Samara recently invited me to provide my thoughts on the challeges and opportunities facing Parliament for a piece to appear in the Globe and Mail. Here are the questions they sent and the answers I provided. Typically, baseball delivers a metaphor.
What do you think is the biggest challenge facing Parliament in the 21st century?
It would be easy to suggest advancements in technology represent the greatest challenge Parliament faces in the 21st century. This is not entirely true. Technology is only one element of a complex curve-knuckle-fastball.
Technology is the curveball component of this fancy pitch. Every time an MP achieves some level of comfort with certain software, platforms, communities and tools, the next iteration arrives.
The second piece is the knuckleball known as digital culture. Learning to read and respond to the subtleties and not-so-subtleties of language, personalities and styles test even the most socially-adept and communication-capable politicians. I’ll add here what I did not include in my original response that spin is generally sniffed out and unwelcome over social media, which makes the knuckleball a formidable challenge for many newcomers.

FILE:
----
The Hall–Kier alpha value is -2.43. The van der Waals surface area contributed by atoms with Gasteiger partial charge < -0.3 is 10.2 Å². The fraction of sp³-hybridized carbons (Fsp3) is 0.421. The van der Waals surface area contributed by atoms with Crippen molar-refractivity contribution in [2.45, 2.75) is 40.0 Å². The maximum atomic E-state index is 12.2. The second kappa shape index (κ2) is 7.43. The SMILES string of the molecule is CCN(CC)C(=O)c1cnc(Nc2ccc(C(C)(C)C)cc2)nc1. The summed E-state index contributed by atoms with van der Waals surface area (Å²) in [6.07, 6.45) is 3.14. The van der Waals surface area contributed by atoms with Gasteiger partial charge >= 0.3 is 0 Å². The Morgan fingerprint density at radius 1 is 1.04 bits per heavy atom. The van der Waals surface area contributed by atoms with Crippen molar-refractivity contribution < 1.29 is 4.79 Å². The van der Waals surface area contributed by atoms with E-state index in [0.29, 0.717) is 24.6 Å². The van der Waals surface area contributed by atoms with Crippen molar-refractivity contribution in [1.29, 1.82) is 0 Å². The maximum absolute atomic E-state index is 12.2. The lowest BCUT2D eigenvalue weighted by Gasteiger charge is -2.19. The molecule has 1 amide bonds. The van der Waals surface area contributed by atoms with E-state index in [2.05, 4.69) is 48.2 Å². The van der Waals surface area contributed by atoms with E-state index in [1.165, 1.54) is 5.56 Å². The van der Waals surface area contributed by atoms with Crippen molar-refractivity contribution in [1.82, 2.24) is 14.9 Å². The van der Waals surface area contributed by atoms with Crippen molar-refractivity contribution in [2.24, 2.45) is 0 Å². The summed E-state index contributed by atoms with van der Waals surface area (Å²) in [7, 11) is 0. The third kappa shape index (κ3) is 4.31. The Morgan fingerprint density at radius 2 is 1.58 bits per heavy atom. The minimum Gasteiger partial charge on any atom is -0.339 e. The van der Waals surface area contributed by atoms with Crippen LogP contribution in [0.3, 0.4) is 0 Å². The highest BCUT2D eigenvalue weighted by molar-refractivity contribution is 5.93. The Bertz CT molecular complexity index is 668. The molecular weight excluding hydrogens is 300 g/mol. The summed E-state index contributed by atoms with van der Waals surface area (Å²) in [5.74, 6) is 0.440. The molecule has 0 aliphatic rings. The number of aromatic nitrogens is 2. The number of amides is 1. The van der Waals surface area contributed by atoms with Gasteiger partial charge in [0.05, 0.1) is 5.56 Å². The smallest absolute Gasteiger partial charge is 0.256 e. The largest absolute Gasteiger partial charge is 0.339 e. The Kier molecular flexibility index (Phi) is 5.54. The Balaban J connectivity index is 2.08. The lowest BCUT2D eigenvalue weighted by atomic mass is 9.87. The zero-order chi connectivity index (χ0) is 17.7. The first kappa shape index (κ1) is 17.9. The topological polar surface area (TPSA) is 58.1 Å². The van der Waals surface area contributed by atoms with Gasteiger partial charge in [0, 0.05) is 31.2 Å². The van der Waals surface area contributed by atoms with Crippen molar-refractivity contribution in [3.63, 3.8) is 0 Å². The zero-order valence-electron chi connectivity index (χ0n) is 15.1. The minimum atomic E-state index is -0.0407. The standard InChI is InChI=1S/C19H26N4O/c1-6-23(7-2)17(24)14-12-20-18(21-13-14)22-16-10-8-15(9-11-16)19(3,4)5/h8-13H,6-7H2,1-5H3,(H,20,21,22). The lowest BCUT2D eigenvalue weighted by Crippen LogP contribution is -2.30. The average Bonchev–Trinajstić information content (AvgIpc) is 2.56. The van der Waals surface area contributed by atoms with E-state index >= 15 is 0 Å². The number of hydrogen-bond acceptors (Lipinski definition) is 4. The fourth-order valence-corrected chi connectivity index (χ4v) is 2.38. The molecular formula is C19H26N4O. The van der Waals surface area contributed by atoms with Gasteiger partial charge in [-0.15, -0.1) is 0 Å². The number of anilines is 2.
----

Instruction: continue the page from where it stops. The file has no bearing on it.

The third and final piece is velocity. Gone are the days MPs had time to research, consider, test and respond. Now they must respond first, then research, think really quickly, respond, consider, respond again, then test and respond. It’s not easy. And it means MPs need to learn how to present the evolution of their opinions.
What change would you propose to â€œredesignâ€ Parliament, and the way it works, so it’s more relevant to Canadians?
I’ve thought about this for a while. Just like the compound challenge I outlined above, I don’t think the answer is particularly simple. Ideally, Parliament needs to better educate and support MPs (and their staff) of all stripes so they can be better equipped to be a member of the digital culture.